Monday, September 20, 2021

Age, Tech, and the Cloud

 Here is a solid example of how age impacts technology usage.

When I first began programming, I would encounter people who might have resisted storing any information on a hard drive because they felt it was unreliable, compared to storing on a piece of paper.  Now most of those people were not necessarily technically savvy, but some might have been and their resistance involved things like knowing that a strong magnet could wipe out that information.  It is only through constant empirical knowledge, that is, experiencing storing on media and being able to rely on it, even years later, that even a technically savvy person would have achieved comfort with this idea.

For those that entered the profession with "storing information digitally on media" as their comfort baseline, they were able to take advantage of that comfort to empower them to do more powerful things with data, enabling them to analyze more data, more reliably (because empirically electronically stored digital information trumped mistakes made by hand record-keeping) and, especially significant in a competitive economy, much faster.  Those that retained reservations about digital storage fell behind, and ultimately, in the dust.

Fast forward a generation.  The new normal is becoming to store information "on the cloud".  This meant on someone's server.  If it was a server you directly maintained, that was no different than storing, for the most part, on a local computer, and if you handled backup operations directly, maybe even on storage media.  But soon that "on the cloud" mushroomed to include things like "OneDrive".  Now, there are logical, technically savvy reasons to not feel comfortable with this, and not all of them are based on paranoia.  In fact, now we are in the realm of not only trusting the laws of physics, but trusting the laws of human behavior, as we have to trust other unknown people doing reliable backups and using proper data protection protocols (although maybe even imagining these functions are still in the realm of human behavior and not automation is its own kind of non-savvy backwardness).  Yet even in the previous generation, there is an equivalent: trusting that the device you were relying on, which essentially was built by another unknown human, tested by another unknown human, sold and packaged by another unknown human, etc) worked as intended.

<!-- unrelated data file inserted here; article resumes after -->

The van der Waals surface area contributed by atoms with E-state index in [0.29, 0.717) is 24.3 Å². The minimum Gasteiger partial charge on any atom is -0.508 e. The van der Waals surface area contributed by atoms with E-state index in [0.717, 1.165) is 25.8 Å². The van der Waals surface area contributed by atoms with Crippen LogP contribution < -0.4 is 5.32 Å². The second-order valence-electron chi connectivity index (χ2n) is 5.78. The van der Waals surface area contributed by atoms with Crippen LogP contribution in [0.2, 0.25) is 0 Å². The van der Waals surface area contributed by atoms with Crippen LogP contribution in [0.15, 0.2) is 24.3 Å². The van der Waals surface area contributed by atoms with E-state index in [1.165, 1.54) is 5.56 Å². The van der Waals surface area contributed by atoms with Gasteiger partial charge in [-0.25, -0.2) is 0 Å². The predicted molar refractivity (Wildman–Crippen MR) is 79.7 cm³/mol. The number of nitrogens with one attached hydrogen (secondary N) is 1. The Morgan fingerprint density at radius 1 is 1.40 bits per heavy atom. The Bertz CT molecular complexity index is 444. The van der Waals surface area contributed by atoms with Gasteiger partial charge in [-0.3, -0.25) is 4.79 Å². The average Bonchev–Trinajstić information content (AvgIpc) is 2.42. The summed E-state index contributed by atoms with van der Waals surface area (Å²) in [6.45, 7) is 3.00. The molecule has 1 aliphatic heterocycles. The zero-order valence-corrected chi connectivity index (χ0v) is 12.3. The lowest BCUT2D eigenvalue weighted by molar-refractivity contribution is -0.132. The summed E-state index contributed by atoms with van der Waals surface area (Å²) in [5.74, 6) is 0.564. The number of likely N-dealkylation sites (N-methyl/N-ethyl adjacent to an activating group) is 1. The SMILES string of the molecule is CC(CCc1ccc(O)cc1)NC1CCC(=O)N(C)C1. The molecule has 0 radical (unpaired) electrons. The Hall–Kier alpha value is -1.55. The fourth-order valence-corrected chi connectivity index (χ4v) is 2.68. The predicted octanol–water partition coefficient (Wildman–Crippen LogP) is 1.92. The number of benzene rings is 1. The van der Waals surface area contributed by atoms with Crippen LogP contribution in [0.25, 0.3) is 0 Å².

It feels different to trust putting files on the company's network servers (accountability, you can ask for someone in server admin's head to roll?) than on outside the company, on Microsoft's Cloud.  

Also, file access has long had its own idiosyncrasies that I have learned and have not changed in a generation or more.  Cloud file access seems to have UI changes that change in an instant.

SharePoint misery memory impacts this. SharePoint has left distaste in so many people and I have judged the root cause of this is having access permissions managed by end-users that are not tech-savvy.  How is OneDrive different, ultimately, in this?

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